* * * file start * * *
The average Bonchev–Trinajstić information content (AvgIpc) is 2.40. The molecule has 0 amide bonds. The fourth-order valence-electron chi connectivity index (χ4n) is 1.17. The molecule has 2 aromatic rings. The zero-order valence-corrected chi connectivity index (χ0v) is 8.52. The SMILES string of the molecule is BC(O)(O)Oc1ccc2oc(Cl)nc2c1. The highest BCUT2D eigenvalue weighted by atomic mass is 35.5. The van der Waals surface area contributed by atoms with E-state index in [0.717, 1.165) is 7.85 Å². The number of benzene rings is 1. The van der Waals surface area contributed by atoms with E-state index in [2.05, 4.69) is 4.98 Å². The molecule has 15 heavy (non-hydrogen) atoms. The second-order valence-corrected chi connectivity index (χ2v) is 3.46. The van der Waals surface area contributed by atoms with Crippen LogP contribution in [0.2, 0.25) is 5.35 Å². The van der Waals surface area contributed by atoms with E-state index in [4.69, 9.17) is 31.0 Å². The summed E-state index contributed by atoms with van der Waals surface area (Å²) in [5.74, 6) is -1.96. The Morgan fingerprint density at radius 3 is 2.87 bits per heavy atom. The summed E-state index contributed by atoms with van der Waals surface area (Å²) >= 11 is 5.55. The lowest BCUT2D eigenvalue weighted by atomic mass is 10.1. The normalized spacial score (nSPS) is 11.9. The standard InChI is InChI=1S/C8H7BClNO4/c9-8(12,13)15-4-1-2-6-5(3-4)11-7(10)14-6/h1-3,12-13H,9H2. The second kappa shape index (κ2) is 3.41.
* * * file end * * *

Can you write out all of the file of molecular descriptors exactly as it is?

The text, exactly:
The average Bonchev–Trinajstić information content (AvgIpc) is 2.40. The molecule has 0 amide bonds. The fourth-order valence-electron chi connectivity index (χ4n) is 1.17. The molecule has 2 aromatic rings. The zero-order valence-corrected chi connectivity index (χ0v) is 8.52. The SMILES string of the molecule is BC(O)(O)Oc1ccc2oc(Cl)nc2c1. The highest BCUT2D eigenvalue weighted by atomic mass is 35.5. The van der Waals surface area contributed by atoms with E-state index in [0.717, 1.165) is 7.85 Å². The number of benzene rings is 1. The van der Waals surface area contributed by atoms with E-state index in [2.05, 4.69) is 4.98 Å². The molecule has 15 heavy (non-hydrogen) atoms. The second-order valence-corrected chi connectivity index (χ2v) is 3.46. The van der Waals surface area contributed by atoms with Crippen LogP contribution in [0.2, 0.25) is 5.35 Å². The van der Waals surface area contributed by atoms with E-state index in [4.69, 9.17) is 31.0 Å². The summed E-state index contributed by atoms with van der Waals surface area (Å²) in [5.74, 6) is -1.96. The Morgan fingerprint density at radius 3 is 2.87 bits per heavy atom. The summed E-state index contributed by atoms with van der Waals surface area (Å²) >= 11 is 5.55. The lowest BCUT2D eigenvalue weighted by atomic mass is 10.1. The normalized spacial score (nSPS) is 11.9. The standard InChI is InChI=1S/C8H7BClNO4/c9-8(12,13)15-4-1-2-6-5(3-4)11-7(10)14-6/h1-3,12-13H,9H2. The second kappa shape index (κ2) is 3.41.